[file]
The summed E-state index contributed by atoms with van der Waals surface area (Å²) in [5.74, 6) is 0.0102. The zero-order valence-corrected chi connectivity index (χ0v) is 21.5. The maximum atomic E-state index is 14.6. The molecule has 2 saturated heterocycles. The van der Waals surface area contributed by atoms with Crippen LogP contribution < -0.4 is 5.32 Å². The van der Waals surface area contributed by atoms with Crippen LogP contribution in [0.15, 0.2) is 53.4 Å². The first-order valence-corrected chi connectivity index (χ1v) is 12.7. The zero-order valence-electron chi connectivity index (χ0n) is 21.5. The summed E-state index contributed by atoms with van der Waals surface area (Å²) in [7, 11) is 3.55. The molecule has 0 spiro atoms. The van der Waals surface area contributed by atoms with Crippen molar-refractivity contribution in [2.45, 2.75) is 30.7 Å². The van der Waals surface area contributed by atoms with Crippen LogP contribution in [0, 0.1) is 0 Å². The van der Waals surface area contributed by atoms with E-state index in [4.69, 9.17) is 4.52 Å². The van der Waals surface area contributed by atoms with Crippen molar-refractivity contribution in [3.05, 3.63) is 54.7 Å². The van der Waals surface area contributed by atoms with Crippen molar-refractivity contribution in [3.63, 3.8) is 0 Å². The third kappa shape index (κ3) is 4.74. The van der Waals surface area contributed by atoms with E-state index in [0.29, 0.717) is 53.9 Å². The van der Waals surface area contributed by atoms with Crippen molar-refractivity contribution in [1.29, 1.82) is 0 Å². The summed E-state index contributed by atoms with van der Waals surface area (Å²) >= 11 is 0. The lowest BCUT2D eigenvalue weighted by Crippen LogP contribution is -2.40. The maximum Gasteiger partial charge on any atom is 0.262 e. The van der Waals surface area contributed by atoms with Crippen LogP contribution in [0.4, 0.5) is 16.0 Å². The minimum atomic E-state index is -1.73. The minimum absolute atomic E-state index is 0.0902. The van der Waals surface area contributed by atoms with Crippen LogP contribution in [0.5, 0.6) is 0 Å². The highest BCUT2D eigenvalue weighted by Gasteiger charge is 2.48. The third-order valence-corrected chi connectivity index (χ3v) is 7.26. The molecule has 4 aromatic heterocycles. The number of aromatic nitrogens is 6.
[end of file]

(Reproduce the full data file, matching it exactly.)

The summed E-state index contributed by atoms with van der Waals surface area (Å²) in [5.74, 6) is 0.0102. The zero-order valence-corrected chi connectivity index (χ0v) is 21.5. The maximum atomic E-state index is 14.6. The molecule has 2 saturated heterocycles. The van der Waals surface area contributed by atoms with Crippen LogP contribution < -0.4 is 5.32 Å². The van der Waals surface area contributed by atoms with Crippen LogP contribution in [0.15, 0.2) is 53.4 Å². The first-order valence-corrected chi connectivity index (χ1v) is 12.7. The zero-order valence-electron chi connectivity index (χ0n) is 21.5. The summed E-state index contributed by atoms with van der Waals surface area (Å²) in [7, 11) is 3.55. The molecule has 0 spiro atoms. The van der Waals surface area contributed by atoms with Crippen molar-refractivity contribution in [2.45, 2.75) is 30.7 Å². The van der Waals surface area contributed by atoms with Crippen LogP contribution in [0, 0.1) is 0 Å². The van der Waals surface area contributed by atoms with E-state index in [4.69, 9.17) is 4.52 Å². The van der Waals surface area contributed by atoms with Crippen molar-refractivity contribution in [3.05, 3.63) is 54.7 Å². The van der Waals surface area contributed by atoms with Crippen molar-refractivity contribution in [3.63, 3.8) is 0 Å². The third kappa shape index (κ3) is 4.74. The van der Waals surface area contributed by atoms with E-state index in [0.29, 0.717) is 53.9 Å². The van der Waals surface area contributed by atoms with Crippen molar-refractivity contribution in [1.29, 1.82) is 0 Å². The summed E-state index contributed by atoms with van der Waals surface area (Å²) >= 11 is 0. The lowest BCUT2D eigenvalue weighted by Crippen LogP contribution is -2.40. The maximum Gasteiger partial charge on any atom is 0.262 e. The van der Waals surface area contributed by atoms with Crippen LogP contribution in [0.4, 0.5) is 16.0 Å². The minimum atomic E-state index is -1.73. The minimum absolute atomic E-state index is 0.0902. The van der Waals surface area contributed by atoms with Crippen LogP contribution in [0.5, 0.6) is 0 Å². The highest BCUT2D eigenvalue weighted by Gasteiger charge is 2.48. The third-order valence-corrected chi connectivity index (χ3v) is 7.26. The molecule has 4 aromatic heterocycles. The number of aromatic nitrogens is 6.